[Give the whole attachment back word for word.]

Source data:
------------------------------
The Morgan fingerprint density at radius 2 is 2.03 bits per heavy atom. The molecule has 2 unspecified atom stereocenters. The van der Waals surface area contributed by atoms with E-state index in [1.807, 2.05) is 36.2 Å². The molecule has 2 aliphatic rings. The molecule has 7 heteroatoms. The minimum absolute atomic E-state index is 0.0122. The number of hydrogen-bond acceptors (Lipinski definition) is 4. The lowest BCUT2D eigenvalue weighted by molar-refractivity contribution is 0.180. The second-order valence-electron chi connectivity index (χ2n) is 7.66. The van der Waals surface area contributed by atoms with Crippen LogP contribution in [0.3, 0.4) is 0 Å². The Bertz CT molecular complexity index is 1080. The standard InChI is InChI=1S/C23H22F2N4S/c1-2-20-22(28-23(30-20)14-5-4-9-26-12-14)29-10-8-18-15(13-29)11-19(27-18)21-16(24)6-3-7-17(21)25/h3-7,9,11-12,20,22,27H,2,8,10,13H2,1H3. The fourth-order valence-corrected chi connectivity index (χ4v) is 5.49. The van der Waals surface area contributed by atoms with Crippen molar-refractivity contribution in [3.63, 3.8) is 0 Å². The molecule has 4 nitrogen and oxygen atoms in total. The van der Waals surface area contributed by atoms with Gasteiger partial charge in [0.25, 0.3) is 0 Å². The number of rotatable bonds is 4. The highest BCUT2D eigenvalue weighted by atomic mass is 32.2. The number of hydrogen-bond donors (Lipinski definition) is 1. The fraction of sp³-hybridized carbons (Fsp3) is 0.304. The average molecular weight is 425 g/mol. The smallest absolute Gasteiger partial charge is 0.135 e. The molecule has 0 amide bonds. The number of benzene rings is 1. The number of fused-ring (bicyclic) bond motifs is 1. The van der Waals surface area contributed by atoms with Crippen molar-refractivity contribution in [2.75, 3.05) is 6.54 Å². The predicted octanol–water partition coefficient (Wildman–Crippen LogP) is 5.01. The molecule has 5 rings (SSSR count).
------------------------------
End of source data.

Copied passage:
The Morgan fingerprint density at radius 2 is 2.03 bits per heavy atom. The molecule has 2 unspecified atom stereocenters. The van der Waals surface area contributed by atoms with E-state index in [1.807, 2.05) is 36.2 Å². The molecule has 2 aliphatic rings. The molecule has 7 heteroatoms. The minimum absolute atomic E-state index is 0.0122. The number of hydrogen-bond acceptors (Lipinski definition) is 4. The lowest BCUT2D eigenvalue weighted by molar-refractivity contribution is 0.180. The second-order valence-electron chi connectivity index (χ2n) is 7.66. The van der Waals surface area contributed by atoms with Crippen LogP contribution in [0.3, 0.4) is 0 Å². The Bertz CT molecular complexity index is 1080. The standard InChI is InChI=1S/C23H22F2N4S/c1-2-20-22(28-23(30-20)14-5-4-9-26-12-14)29-10-8-18-15(13-29)11-19(27-18)21-16(24)6-3-7-17(21)25/h3-7,9,11-12,20,22,27H,2,8,10,13H2,1H3. The fourth-order valence-corrected chi connectivity index (χ4v) is 5.49. The van der Waals surface area contributed by atoms with Crippen molar-refractivity contribution in [3.63, 3.8) is 0 Å². The molecule has 4 nitrogen and oxygen atoms in total. The van der Waals surface area contributed by atoms with Gasteiger partial charge in [0.25, 0.3) is 0 Å². The number of rotatable bonds is 4. The highest BCUT2D eigenvalue weighted by atomic mass is 32.2. The number of hydrogen-bond donors (Lipinski definition) is 1. The fraction of sp³-hybridized carbons (Fsp3) is 0.304. The average molecular weight is 425 g/mol. The smallest absolute Gasteiger partial charge is 0.135 e. The molecule has 0 amide bonds. The number of benzene rings is 1. The number of fused-ring (bicyclic) bond motifs is 1. The van der Waals surface area contributed by atoms with Crippen molar-refractivity contribution in [2.75, 3.05) is 6.54 Å². The predicted octanol–water partition coefficient (Wildman–Crippen LogP) is 5.01. The molecule has 5 rings (SSSR count).